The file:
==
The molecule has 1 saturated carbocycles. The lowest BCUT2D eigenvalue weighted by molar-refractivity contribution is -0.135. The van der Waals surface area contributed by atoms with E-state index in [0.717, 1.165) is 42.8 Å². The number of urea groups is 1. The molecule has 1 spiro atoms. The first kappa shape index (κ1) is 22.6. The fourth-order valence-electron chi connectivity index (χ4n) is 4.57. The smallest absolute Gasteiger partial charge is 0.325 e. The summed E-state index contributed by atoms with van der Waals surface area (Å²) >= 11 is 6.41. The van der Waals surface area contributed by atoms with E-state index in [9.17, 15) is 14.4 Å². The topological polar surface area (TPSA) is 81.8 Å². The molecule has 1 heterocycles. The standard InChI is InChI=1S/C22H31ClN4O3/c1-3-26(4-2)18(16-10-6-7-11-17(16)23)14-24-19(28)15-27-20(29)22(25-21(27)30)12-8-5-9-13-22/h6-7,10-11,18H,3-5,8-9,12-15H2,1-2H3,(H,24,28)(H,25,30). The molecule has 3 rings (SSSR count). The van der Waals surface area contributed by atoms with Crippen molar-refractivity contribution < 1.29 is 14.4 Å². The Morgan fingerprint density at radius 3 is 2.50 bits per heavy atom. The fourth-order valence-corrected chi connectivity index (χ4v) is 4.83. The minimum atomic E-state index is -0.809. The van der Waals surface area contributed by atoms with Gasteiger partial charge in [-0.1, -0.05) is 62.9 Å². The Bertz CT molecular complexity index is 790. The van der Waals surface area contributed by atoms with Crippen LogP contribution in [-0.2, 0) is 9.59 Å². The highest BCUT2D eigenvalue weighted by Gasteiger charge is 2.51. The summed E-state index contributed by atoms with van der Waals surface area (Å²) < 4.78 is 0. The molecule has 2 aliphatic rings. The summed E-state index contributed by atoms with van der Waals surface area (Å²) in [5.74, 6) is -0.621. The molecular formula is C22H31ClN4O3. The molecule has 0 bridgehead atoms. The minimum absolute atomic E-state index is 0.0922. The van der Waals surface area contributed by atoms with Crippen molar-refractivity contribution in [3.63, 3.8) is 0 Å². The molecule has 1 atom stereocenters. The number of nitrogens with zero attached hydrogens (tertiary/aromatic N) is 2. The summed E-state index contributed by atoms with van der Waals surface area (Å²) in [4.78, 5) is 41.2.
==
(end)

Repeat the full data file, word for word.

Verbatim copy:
The molecule has 1 saturated carbocycles. The lowest BCUT2D eigenvalue weighted by molar-refractivity contribution is -0.135. The van der Waals surface area contributed by atoms with E-state index in [0.717, 1.165) is 42.8 Å². The number of urea groups is 1. The molecule has 1 spiro atoms. The first kappa shape index (κ1) is 22.6. The fourth-order valence-electron chi connectivity index (χ4n) is 4.57. The smallest absolute Gasteiger partial charge is 0.325 e. The summed E-state index contributed by atoms with van der Waals surface area (Å²) >= 11 is 6.41. The van der Waals surface area contributed by atoms with E-state index in [9.17, 15) is 14.4 Å². The topological polar surface area (TPSA) is 81.8 Å². The molecule has 1 heterocycles. The standard InChI is InChI=1S/C22H31ClN4O3/c1-3-26(4-2)18(16-10-6-7-11-17(16)23)14-24-19(28)15-27-20(29)22(25-21(27)30)12-8-5-9-13-22/h6-7,10-11,18H,3-5,8-9,12-15H2,1-2H3,(H,24,28)(H,25,30). The molecule has 3 rings (SSSR count). The van der Waals surface area contributed by atoms with Crippen molar-refractivity contribution < 1.29 is 14.4 Å². The Morgan fingerprint density at radius 3 is 2.50 bits per heavy atom. The fourth-order valence-corrected chi connectivity index (χ4v) is 4.83. The minimum atomic E-state index is -0.809. The van der Waals surface area contributed by atoms with Gasteiger partial charge in [-0.1, -0.05) is 62.9 Å². The Bertz CT molecular complexity index is 790. The van der Waals surface area contributed by atoms with Crippen LogP contribution in [-0.2, 0) is 9.59 Å². The highest BCUT2D eigenvalue weighted by Gasteiger charge is 2.51. The summed E-state index contributed by atoms with van der Waals surface area (Å²) < 4.78 is 0. The molecule has 2 aliphatic rings. The summed E-state index contributed by atoms with van der Waals surface area (Å²) in [5.74, 6) is -0.621. The molecular formula is C22H31ClN4O3. The molecule has 0 bridgehead atoms. The minimum absolute atomic E-state index is 0.0922. The van der Waals surface area contributed by atoms with Crippen molar-refractivity contribution in [3.63, 3.8) is 0 Å². The molecule has 1 atom stereocenters. The number of nitrogens with zero attached hydrogens (tertiary/aromatic N) is 2. The summed E-state index contributed by atoms with van der Waals surface area (Å²) in [4.78, 5) is 41.2.